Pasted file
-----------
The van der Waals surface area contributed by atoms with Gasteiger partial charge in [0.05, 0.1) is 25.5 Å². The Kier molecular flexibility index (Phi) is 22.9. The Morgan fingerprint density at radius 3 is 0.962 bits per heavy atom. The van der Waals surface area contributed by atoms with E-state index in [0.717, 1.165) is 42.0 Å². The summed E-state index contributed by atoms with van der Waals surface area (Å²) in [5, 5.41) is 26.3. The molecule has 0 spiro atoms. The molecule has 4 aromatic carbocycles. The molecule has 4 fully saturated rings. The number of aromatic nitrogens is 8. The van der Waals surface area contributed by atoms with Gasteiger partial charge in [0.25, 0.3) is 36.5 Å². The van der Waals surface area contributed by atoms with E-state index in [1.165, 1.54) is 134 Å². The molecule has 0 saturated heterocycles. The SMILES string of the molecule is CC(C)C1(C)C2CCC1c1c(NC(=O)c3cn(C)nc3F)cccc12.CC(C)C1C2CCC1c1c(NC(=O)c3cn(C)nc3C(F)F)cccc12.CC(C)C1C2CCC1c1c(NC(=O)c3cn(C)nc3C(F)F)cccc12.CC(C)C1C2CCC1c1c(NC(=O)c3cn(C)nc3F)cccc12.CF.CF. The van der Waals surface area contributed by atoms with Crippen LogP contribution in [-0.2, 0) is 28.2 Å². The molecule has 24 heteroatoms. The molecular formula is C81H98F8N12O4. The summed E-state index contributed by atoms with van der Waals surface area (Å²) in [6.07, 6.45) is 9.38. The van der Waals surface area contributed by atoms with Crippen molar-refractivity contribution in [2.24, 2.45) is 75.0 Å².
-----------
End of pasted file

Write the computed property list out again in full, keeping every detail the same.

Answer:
The van der Waals surface area contributed by atoms with Gasteiger partial charge in [0.05, 0.1) is 25.5 Å². The Kier molecular flexibility index (Phi) is 22.9. The Morgan fingerprint density at radius 3 is 0.962 bits per heavy atom. The van der Waals surface area contributed by atoms with E-state index in [0.717, 1.165) is 42.0 Å². The summed E-state index contributed by atoms with van der Waals surface area (Å²) in [5, 5.41) is 26.3. The molecule has 0 spiro atoms. The molecule has 4 aromatic carbocycles. The molecule has 4 fully saturated rings. The number of aromatic nitrogens is 8. The van der Waals surface area contributed by atoms with Gasteiger partial charge in [0.25, 0.3) is 36.5 Å². The van der Waals surface area contributed by atoms with E-state index in [1.165, 1.54) is 134 Å². The molecule has 0 saturated heterocycles. The SMILES string of the molecule is CC(C)C1(C)C2CCC1c1c(NC(=O)c3cn(C)nc3F)cccc12.CC(C)C1C2CCC1c1c(NC(=O)c3cn(C)nc3C(F)F)cccc12.CC(C)C1C2CCC1c1c(NC(=O)c3cn(C)nc3C(F)F)cccc12.CC(C)C1C2CCC1c1c(NC(=O)c3cn(C)nc3F)cccc12.CF.CF. The van der Waals surface area contributed by atoms with Crippen LogP contribution in [-0.2, 0) is 28.2 Å². The molecule has 24 heteroatoms. The molecular formula is C81H98F8N12O4. The summed E-state index contributed by atoms with van der Waals surface area (Å²) in [6.07, 6.45) is 9.38. The van der Waals surface area contributed by atoms with Crippen molar-refractivity contribution in [2.24, 2.45) is 75.0 Å².